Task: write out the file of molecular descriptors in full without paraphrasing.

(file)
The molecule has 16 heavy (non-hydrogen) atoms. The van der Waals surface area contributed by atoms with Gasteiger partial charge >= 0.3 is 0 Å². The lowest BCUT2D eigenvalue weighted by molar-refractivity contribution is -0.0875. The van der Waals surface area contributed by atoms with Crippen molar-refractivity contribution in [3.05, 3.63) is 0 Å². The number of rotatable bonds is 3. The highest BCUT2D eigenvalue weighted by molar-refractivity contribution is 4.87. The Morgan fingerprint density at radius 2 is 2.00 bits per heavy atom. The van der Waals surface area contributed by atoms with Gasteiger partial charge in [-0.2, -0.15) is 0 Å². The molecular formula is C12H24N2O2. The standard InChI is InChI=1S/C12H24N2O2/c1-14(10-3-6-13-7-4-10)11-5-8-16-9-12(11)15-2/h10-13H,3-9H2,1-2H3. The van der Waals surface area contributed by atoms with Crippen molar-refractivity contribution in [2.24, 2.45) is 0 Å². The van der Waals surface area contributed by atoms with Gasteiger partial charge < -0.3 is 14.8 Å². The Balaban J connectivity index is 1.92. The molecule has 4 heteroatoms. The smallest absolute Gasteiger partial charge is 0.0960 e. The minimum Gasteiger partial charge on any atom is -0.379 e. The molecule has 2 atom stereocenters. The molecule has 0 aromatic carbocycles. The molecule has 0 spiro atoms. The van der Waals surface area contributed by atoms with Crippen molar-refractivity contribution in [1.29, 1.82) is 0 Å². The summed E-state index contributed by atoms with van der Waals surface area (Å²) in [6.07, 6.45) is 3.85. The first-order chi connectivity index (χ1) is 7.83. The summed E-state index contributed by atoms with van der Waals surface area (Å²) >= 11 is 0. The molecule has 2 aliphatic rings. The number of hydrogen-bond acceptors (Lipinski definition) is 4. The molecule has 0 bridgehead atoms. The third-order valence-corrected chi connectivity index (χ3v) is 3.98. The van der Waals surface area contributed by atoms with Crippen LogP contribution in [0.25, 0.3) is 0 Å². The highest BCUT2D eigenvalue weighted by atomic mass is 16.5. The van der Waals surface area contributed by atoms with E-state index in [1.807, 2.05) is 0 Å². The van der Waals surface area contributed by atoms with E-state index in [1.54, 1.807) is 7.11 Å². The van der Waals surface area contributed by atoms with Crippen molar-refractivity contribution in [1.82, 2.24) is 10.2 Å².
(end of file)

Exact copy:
The molecule has 16 heavy (non-hydrogen) atoms. The van der Waals surface area contributed by atoms with Gasteiger partial charge >= 0.3 is 0 Å². The lowest BCUT2D eigenvalue weighted by molar-refractivity contribution is -0.0875. The van der Waals surface area contributed by atoms with Crippen molar-refractivity contribution in [3.05, 3.63) is 0 Å². The number of rotatable bonds is 3. The highest BCUT2D eigenvalue weighted by molar-refractivity contribution is 4.87. The Morgan fingerprint density at radius 2 is 2.00 bits per heavy atom. The van der Waals surface area contributed by atoms with Gasteiger partial charge in [-0.2, -0.15) is 0 Å². The molecular formula is C12H24N2O2. The standard InChI is InChI=1S/C12H24N2O2/c1-14(10-3-6-13-7-4-10)11-5-8-16-9-12(11)15-2/h10-13H,3-9H2,1-2H3. The van der Waals surface area contributed by atoms with Crippen molar-refractivity contribution in [2.24, 2.45) is 0 Å². The van der Waals surface area contributed by atoms with Gasteiger partial charge < -0.3 is 14.8 Å². The Balaban J connectivity index is 1.92. The molecule has 4 heteroatoms. The smallest absolute Gasteiger partial charge is 0.0960 e. The minimum Gasteiger partial charge on any atom is -0.379 e. The molecule has 2 atom stereocenters. The molecule has 0 aromatic carbocycles. The molecule has 0 spiro atoms. The van der Waals surface area contributed by atoms with Crippen molar-refractivity contribution in [1.29, 1.82) is 0 Å². The summed E-state index contributed by atoms with van der Waals surface area (Å²) in [6.07, 6.45) is 3.85. The first-order chi connectivity index (χ1) is 7.83. The summed E-state index contributed by atoms with van der Waals surface area (Å²) >= 11 is 0. The molecule has 2 aliphatic rings. The number of hydrogen-bond acceptors (Lipinski definition) is 4. The molecule has 0 bridgehead atoms. The third-order valence-corrected chi connectivity index (χ3v) is 3.98. The van der Waals surface area contributed by atoms with Crippen LogP contribution in [0.25, 0.3) is 0 Å². The highest BCUT2D eigenvalue weighted by atomic mass is 16.5. The van der Waals surface area contributed by atoms with E-state index in [1.807, 2.05) is 0 Å². The van der Waals surface area contributed by atoms with E-state index in [1.54, 1.807) is 7.11 Å². The van der Waals surface area contributed by atoms with Crippen molar-refractivity contribution in [1.82, 2.24) is 10.2 Å².